Does Wood Conduct Electricity? Can Electricity Travel Through Wood?

Woman holding wood wonders does wood conduct electricity, is wood a conductor of electricity (is wood conductive, and can electricity travel through wood and wishes to have conductors and insulators explained.

Have you ever wondered, does wood conduct electricity? Both wood and electricity are important aspects of human life.

Wood is found all over in nature, in gardens, yards, parks, and of course in the wilderness in living form. It is also a popular construction material for buildings, furniture, art, and much more.

Electricity is also everywhere, it exists in nature, from lightning to static. And of course, electricity is an essential energy source for people around the world.

So does wood conduct electricity? This question could be asked out of curiosity or a desire for safety in the workplace or the home.

The answer is, of course, it depends.

This guide explains the electrical conductivity of wood and the factors that determine it.

Is Wood Conductive?

The short answer is no, wood is not ‘conductive.’

However, the main components of wood are lignin and different kinds of cellulose.

This means that it does not have the free electrons that are usually required for an electrical charge to pass through a material.

In other words, wood is an insulator and not a conductor.2

Cellular Structure of Wood

Wood is the structural material of trees and makes up the majority of stems and roots.3 Is wood a renewable resource?

Of course, plant types other than trees have wood, such as various shrubs, but for the purposes here wood should be taken as an example. Its job within the tree is both structural and mechanical as it is responsible for conveying things like water and nutrients within the tree.

It is composed mostly of cellulose within a matrix of lignin. So does wood conduct electricity?

Most of the atoms that comprise wood have their valence electrons strongly connected to the nucleus, and therefore wood is considered an insulator that does not conduct electricity. However, sometimes it can, which depends on a couple of factors.


Electricity is something that most people are dependent on in their daily lives, yet few understand how it actually works.5

It can seem like a highly technical and daunting topic, but in reality, the basics are straightforward.

Graphics with text that shows the factors influencing the electrical conductivity of wood such as moisture, wood type, temperature, length, fake wood and finishes, and current.

Electricity is just a word used to encapsulate all the phenomena associated with electrical charge.1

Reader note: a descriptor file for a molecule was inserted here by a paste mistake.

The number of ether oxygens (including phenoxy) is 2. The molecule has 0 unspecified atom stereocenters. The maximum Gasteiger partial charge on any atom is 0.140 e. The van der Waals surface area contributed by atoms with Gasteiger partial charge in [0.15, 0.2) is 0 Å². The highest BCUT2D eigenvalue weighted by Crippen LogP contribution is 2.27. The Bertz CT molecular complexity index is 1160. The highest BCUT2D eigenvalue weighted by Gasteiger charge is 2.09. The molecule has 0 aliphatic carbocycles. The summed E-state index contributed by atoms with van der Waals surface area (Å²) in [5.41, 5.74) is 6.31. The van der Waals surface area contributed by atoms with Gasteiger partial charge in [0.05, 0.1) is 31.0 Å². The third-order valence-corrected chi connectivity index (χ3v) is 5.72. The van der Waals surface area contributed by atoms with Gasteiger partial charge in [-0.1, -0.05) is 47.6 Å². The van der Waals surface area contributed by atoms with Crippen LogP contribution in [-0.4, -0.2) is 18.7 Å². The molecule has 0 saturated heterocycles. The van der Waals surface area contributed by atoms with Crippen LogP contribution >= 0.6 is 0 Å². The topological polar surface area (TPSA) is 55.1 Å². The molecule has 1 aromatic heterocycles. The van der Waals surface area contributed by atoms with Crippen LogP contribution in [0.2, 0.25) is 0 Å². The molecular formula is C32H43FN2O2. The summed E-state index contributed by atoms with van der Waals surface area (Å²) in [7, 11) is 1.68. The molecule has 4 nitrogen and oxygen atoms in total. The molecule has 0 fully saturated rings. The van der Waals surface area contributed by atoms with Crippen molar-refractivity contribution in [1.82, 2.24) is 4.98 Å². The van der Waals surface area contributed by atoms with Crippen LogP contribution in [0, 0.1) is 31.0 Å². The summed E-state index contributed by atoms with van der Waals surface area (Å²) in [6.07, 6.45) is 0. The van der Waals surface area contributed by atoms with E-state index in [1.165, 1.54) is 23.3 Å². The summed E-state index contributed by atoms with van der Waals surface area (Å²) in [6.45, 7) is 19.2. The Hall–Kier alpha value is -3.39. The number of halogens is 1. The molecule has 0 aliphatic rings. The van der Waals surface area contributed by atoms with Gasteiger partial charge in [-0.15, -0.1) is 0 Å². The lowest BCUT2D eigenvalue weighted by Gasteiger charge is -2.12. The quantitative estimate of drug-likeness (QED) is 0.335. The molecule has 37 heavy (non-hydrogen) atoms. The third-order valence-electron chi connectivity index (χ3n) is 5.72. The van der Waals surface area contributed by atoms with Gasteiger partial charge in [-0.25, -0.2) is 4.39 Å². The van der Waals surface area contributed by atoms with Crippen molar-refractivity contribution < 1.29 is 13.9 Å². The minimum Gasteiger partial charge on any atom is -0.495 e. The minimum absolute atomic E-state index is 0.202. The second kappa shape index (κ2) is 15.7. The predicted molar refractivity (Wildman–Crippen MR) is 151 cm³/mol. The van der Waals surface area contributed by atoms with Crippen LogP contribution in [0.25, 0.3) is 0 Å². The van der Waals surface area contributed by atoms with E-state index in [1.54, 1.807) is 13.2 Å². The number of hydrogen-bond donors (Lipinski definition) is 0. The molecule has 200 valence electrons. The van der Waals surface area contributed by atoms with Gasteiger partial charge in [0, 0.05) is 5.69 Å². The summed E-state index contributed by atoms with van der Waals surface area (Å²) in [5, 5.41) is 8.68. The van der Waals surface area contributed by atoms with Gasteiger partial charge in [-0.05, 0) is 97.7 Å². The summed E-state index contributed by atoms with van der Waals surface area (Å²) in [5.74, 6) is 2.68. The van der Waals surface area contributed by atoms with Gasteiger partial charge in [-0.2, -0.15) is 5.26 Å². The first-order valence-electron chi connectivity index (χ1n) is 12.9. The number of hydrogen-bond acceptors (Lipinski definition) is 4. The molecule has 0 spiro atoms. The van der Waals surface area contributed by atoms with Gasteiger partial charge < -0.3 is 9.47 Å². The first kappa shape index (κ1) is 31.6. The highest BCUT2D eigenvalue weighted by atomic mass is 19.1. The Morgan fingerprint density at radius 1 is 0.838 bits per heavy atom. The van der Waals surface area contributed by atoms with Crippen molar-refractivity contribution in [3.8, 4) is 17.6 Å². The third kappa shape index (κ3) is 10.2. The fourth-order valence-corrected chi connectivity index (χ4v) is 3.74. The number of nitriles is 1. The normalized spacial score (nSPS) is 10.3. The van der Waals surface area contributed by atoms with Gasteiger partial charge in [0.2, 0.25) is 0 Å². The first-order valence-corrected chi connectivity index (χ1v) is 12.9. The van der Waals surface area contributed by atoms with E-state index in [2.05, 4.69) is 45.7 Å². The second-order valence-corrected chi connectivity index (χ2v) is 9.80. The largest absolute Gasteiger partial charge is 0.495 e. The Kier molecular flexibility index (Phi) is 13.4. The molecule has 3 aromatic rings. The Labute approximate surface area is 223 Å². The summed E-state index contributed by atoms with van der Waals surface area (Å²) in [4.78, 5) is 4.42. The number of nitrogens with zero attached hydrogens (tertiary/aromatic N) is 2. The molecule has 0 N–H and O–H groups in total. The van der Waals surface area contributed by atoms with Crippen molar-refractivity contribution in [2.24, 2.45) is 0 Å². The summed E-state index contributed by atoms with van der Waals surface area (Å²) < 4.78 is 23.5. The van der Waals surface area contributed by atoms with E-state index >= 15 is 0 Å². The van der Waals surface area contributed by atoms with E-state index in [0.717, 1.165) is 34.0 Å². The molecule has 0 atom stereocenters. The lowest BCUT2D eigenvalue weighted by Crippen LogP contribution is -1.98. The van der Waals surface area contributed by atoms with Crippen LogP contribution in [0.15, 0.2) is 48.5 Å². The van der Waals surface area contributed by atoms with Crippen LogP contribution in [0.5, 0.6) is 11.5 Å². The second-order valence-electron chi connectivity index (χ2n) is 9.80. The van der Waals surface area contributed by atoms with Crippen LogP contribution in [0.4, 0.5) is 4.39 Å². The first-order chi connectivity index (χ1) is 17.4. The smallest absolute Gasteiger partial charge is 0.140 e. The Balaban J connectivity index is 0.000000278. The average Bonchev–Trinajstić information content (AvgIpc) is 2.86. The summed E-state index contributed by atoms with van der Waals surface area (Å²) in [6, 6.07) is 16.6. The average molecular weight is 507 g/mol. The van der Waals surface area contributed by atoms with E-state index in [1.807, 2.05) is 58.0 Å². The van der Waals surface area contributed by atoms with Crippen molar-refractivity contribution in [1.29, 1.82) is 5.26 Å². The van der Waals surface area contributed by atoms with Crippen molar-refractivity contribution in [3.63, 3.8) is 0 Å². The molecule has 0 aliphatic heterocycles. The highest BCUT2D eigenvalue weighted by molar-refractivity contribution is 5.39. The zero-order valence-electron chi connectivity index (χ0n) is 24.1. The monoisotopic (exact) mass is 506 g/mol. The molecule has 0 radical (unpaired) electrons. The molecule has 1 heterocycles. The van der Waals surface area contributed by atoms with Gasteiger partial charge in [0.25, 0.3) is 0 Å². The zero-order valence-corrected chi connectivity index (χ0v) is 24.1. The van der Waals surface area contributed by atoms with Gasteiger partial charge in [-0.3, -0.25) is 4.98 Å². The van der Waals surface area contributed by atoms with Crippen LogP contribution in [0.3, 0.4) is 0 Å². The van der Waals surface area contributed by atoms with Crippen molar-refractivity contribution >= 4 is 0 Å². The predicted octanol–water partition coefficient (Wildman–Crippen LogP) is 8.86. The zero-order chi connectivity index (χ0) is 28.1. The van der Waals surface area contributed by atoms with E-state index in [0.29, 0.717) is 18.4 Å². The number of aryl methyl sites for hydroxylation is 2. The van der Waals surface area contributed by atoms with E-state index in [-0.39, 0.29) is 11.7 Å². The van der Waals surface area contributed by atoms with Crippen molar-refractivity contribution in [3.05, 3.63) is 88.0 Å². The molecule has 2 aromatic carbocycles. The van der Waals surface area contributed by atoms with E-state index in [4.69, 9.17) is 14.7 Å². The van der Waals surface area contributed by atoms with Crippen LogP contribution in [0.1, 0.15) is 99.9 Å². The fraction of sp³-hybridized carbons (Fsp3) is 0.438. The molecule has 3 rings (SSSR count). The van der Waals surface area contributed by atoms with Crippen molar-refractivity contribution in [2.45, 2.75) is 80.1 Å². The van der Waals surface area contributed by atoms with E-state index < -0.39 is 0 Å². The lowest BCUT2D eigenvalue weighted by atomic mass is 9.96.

Electric Charge

An electrical charge is a property that means something will experience some type of force when within an electromagnetic field. This sounds complicated but everyone has experienced it.

The charge can be either positive or negative – usually as a result of being carried by protons or electrons – and a positive charge repels a positive charge and a negative repels a negative. This is one of the similarities between how electricity works and how we commonly experience magnetism.

Something without a net charge is called neutral.

Electric Current

Electric current is commonly known as the continuous movement of charged particles through space. In other words, it just means the movement of an electric charge.

This space can be empty, or the particles can move through an object, for example, a wire. The particles themselves are, in engineering, most commonly electrons or ions.

They are what carry the charge. The strength of the current can be called the amperage and be measured using a device called an ammeter.

These currents can create magnetic fields to be used in various kinds of technology. They can also produce heat, for example within a lightbulb.

This human-generated electricity is often what we mean when we use the term shorthand and consider topics like the carbon footprint of electricity. Most people learn in elementary school that the basic atomic particles of atoms are neutrons, protons, and electrons, with the neutrons being neutral, the protons being positively charged, and the electrons being negatively charged.

The protons and neutrons do not move easily because they constitute the nucleus of the atom. Electrons however move around the nucleus, they are what give the nucleus its solar system look.

Photo that shows electric current between two objects making them a good conductor of electricity.

(Image: israel palacio9)

They are also the lightest particles. Usually, it is the movement of these light electrons that is the conduction of an electrical current, in other words, the movement of an electrical charge.1